We are also aware of a case with laceration of the soft palate experienced by a novice user of the GVL (a staff anesthetist of our institution, without prior formal instruction in the technique) in a patient with unanticipated difficult conventional laryngoscopy (8). Multiple attempts to insert the TT into the oropharynx were required; probably, the DS used in this patient protuded beyond the distal end of the TT. Because of bleeding, the surgical procedure planned (elective thyroid surgery) had to be postponed; fortunately, the defect closed spontaneously after a few days following the injury and thereafter, the patient received a GVL-assisted tracheal intubation (successful after the first attempt, performed by an experienced operator) and the operation was completed without further complications.
We therefore stress again, that the styletted TT (especially with a conventional malleable stylet or the rigid stylet provided by the manufacturer of the GVL in place) should be introduced and advanced through the oral cavity with special caution. Strategies to minimize pharyngeal injuries associated with GVL-assisted orotracheal intubation, particularly in patients with limited mouth opening and/or restricted pharyngeal space, should involve early passage of the styletted TT during oropharyngeal insertion of the GVL blade or under direct visual control, preferably midline along the flange of the blade. Although rarely used in clinical practice, the DS may offer less potential to injure pharyngeal structures. When there is any resistance encountered during oropharyngeal (and/or laryngeal) passage of the TT, we now use the GVL as airway for reliable and atraumatic flexible bronchoscopy-assisted orotracheal intubation. Early withdrawal of any stylet (used for easier tracheal intubation) after advancing the tip of the TT through the laryngeal aperture should also become the recommended practice in order to prevent tracheal injuries.
Several months after the publication of this correspondence, Vincent and co-workers (12) communicated a further case of palatal injury associated with GVL-assisted orotracheal intubation (using the GVL rigid stylet) in a patient with a DA (with a large mass involving the right supralaryngeal area); after tracheal intubation, they noted that the soft palate had been perforated by the styletted TT; fortunately, the defect closed spontaneously within nine days following the injury. Meantime, an additional case of palatopharyngeal wall perforation (again with the use of GVL rigid stylet) in a patient with apparently normal airways was reported (10); in this case, there were no sequelae other than minor bleeding and mild sore throat, and no surgical intervention was necessary.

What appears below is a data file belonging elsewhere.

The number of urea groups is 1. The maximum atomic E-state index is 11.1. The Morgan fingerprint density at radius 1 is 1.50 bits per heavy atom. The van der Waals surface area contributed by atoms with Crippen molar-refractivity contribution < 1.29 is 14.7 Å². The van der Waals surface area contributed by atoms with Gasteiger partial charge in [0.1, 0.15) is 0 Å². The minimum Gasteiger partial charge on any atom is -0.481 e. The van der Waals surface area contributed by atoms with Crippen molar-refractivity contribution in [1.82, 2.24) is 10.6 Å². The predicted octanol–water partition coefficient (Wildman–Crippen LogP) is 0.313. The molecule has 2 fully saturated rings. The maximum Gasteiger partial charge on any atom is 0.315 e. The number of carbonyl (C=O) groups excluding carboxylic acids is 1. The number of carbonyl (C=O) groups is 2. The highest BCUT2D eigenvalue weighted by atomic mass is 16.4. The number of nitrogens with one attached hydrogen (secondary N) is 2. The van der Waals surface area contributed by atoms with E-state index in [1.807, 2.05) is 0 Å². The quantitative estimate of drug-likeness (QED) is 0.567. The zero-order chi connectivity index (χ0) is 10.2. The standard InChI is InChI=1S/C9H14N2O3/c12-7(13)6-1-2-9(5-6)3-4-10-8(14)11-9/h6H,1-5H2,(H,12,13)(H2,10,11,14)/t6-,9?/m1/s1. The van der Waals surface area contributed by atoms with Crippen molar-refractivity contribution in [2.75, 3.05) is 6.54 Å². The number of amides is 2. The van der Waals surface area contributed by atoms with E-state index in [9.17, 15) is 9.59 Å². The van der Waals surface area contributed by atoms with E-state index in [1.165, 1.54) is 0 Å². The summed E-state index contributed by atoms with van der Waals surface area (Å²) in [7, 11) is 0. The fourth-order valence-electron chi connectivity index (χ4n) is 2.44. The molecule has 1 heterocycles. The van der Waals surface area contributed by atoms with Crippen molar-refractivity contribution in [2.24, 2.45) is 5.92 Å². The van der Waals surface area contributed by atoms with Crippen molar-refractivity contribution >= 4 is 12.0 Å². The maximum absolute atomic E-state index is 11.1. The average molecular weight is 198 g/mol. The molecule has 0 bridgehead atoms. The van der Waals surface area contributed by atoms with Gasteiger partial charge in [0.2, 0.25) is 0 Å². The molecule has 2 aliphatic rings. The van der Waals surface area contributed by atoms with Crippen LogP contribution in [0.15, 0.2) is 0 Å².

Cooper RM. Complications associated with the use of the GlideScopeR videolaryngoscope. Can J Anesth 54:54-57, 2007.
Cross P, Cytryn J, Cheng KK. Perforation of the soft palate using the GlideScopeR videolaryngoscope (correspondence). Can J Anesth 54:588-589, 2007.
Hirabayashi Y. Pharngeal injury related to GlideScope videolaryngoscope (correspondence). Otolaryngol Head Neck Surg 137:175-176, 2007.
Hsu WT, Hsu SC, Lee YL, Huang JS, Chen CL. Penetrating injury of the soft palate during GlideScopeR intubation (correspondence). Anesth Analg 104:1609-1610, 2007.
Krasser K, Missaghi SM, Moser A, Lackner-Ausserhofer H, Zadrobilek E. Evaluation of the GlideScope Ranger Video Laryngoscope in clinical practice. Internet Journal of Airway Management 4:2006-2007. Date accessed: December 8, 2008.
Krasser K, Missaghi SM, Moser A, Zadrobilek E. Evaluation of the Standard Adult GlideScope Video Laryngoscope: orotracheal intubation by novice users after formal instruction.
Krasser K, Moser A, Missaghi SM, Lackner-Ausserhofer H, Zadrobilek E. Experiences with the Lo Pro Adult GlideScope Video Laryngoscope for orotracheal intubation. Internet Journal of Airway Management 4, 2006-2007. Date accessed: December 8, 2008.
Leong WL, Lim Y, Sia ATH. Palatopharyngeal wall perforation during GlideScopeR intubation. Anaesth Intensive Care 36:870-874, 2008.
Malik AM, Frogel JK. Anterior tonsillar pillar perforation during GlidescopeR video laryngoscopy. Anesth Analg 104:1610-1611, 2007.
Vincent RD, Wimberly MO, Brockwell RC, Magnuson JS. Soft palate perforation during orotracheal intubation facilitated by the GlideScope videolaryngoscope. J Clin Anesth 19:619-621, 2007.